Article Abstract

A novel facilitated negative-pressure wound therapy for thoracic incision infection after esophagectomy

Authors: Zhi-Tian Wang, Jin-Lin Cao, Ping Yuan, Lu-Ming Wang, Zhe-Hao He, Wang Lv, Jian Hu


Background: Negative-pressure wound therapy (NPWT) is the therapeutic management of traumatic soft-tissue wounds and infections. The efficacy of NPWT in the treatment of thoracic incision infection is unclear. We assess the effectiveness and safety of a novel facilitated NPWT for thoracic incision infection after esophagectomy.
Methods: Between Jan. 2013 and Mar. 2016, 380 patients underwent open esophagectomy in our department. Forty-five patients with thoracic incision infection were retrospectively reviewed. Of these patients, 25 were treated with NPWT and 20 patients were treated with open wound dressing. The patients’ clinical demographic data, postoperative outcomes and wound treatment cost are reviewed.
Results: The thoracic incision infection rate was 11.8%. All of the incision infections were cured in the hospital or on an outpatient basis. No allergic reactions or other side effects occurred with NPWT. Although the patients who were treated with NPWT did not have a significantly shorter postoperative hospital stay than those treated with open wound dressing (P=0.092), the use of NPWT therapy for thoracic incision infection led to a shorter wound healing times (13 vs. 20 days; P=0.004) and a lower wound treatment cost (P=0.020).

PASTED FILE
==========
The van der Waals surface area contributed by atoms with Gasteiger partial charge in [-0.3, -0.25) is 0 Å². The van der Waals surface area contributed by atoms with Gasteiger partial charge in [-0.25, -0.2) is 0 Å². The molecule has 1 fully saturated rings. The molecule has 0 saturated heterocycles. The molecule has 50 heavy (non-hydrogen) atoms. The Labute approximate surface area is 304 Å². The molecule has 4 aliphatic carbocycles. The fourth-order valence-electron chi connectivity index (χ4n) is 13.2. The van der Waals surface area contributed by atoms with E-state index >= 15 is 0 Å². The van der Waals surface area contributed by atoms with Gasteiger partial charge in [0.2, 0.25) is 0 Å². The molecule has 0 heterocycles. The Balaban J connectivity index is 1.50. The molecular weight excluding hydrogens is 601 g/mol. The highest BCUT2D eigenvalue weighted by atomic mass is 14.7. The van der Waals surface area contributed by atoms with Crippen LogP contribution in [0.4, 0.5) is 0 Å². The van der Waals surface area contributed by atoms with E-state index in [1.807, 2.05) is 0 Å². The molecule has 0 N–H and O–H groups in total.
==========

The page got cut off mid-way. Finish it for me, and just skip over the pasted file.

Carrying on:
Conclusions: Thoracic incision infection is a common complication of esophagectomy. NPWT is a safe and effective therapeutic management for thoracic incision infection that is associated with shortened wound healing times and reduced wound treatment costs than traditional open wound treatment.

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